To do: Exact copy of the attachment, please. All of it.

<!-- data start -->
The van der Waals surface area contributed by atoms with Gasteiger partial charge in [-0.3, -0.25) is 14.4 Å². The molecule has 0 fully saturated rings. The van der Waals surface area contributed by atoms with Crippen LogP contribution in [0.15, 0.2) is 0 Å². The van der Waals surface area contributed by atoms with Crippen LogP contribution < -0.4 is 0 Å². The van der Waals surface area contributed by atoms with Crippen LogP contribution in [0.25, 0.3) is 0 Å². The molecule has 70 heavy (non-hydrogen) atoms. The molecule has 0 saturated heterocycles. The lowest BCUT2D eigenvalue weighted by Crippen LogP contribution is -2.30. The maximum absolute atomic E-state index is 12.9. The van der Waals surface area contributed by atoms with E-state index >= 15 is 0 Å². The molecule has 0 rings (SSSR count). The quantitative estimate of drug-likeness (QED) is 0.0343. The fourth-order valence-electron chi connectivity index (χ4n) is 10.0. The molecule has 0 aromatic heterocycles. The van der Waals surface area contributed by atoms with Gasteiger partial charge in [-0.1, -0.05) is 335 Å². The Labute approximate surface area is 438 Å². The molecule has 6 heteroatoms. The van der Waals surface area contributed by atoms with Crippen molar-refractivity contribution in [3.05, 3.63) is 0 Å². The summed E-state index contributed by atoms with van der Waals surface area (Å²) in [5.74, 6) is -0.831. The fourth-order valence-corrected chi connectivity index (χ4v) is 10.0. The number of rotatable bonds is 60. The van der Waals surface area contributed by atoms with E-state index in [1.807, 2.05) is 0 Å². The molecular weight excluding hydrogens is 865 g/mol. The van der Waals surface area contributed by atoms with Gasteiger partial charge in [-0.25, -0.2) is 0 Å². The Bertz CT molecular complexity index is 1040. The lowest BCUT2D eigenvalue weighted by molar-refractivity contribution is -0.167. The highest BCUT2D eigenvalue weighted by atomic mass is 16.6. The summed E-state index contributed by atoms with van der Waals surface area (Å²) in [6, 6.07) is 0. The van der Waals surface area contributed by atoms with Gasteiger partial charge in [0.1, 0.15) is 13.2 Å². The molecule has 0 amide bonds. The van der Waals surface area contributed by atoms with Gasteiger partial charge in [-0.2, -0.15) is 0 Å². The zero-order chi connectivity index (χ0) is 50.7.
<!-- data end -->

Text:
The van der Waals surface area contributed by atoms with Gasteiger partial charge in [-0.3, -0.25) is 14.4 Å². The molecule has 0 fully saturated rings. The van der Waals surface area contributed by atoms with Crippen LogP contribution in [0.15, 0.2) is 0 Å². The van der Waals surface area contributed by atoms with Crippen LogP contribution < -0.4 is 0 Å². The van der Waals surface area contributed by atoms with Crippen LogP contribution in [0.25, 0.3) is 0 Å². The molecule has 70 heavy (non-hydrogen) atoms. The molecule has 0 saturated heterocycles. The lowest BCUT2D eigenvalue weighted by Crippen LogP contribution is -2.30. The maximum absolute atomic E-state index is 12.9. The van der Waals surface area contributed by atoms with E-state index >= 15 is 0 Å². The molecule has 0 rings (SSSR count). The quantitative estimate of drug-likeness (QED) is 0.0343. The fourth-order valence-electron chi connectivity index (χ4n) is 10.0. The molecule has 0 aromatic heterocycles. The van der Waals surface area contributed by atoms with Gasteiger partial charge in [-0.1, -0.05) is 335 Å². The Labute approximate surface area is 438 Å². The molecule has 6 heteroatoms. The van der Waals surface area contributed by atoms with Crippen molar-refractivity contribution in [3.05, 3.63) is 0 Å². The summed E-state index contributed by atoms with van der Waals surface area (Å²) in [5.74, 6) is -0.831. The fourth-order valence-corrected chi connectivity index (χ4v) is 10.0. The number of rotatable bonds is 60. The van der Waals surface area contributed by atoms with E-state index in [1.807, 2.05) is 0 Å². The molecular weight excluding hydrogens is 865 g/mol. The van der Waals surface area contributed by atoms with Gasteiger partial charge in [-0.25, -0.2) is 0 Å². The Bertz CT molecular complexity index is 1040. The lowest BCUT2D eigenvalue weighted by molar-refractivity contribution is -0.167. The highest BCUT2D eigenvalue weighted by atomic mass is 16.6. The summed E-state index contributed by atoms with van der Waals surface area (Å²) in [6, 6.07) is 0. The van der Waals surface area contributed by atoms with Gasteiger partial charge in [0.1, 0.15) is 13.2 Å². The molecule has 0 amide bonds. The van der Waals surface area contributed by atoms with Gasteiger partial charge in [-0.2, -0.15) is 0 Å². The zero-order chi connectivity index (χ0) is 50.7.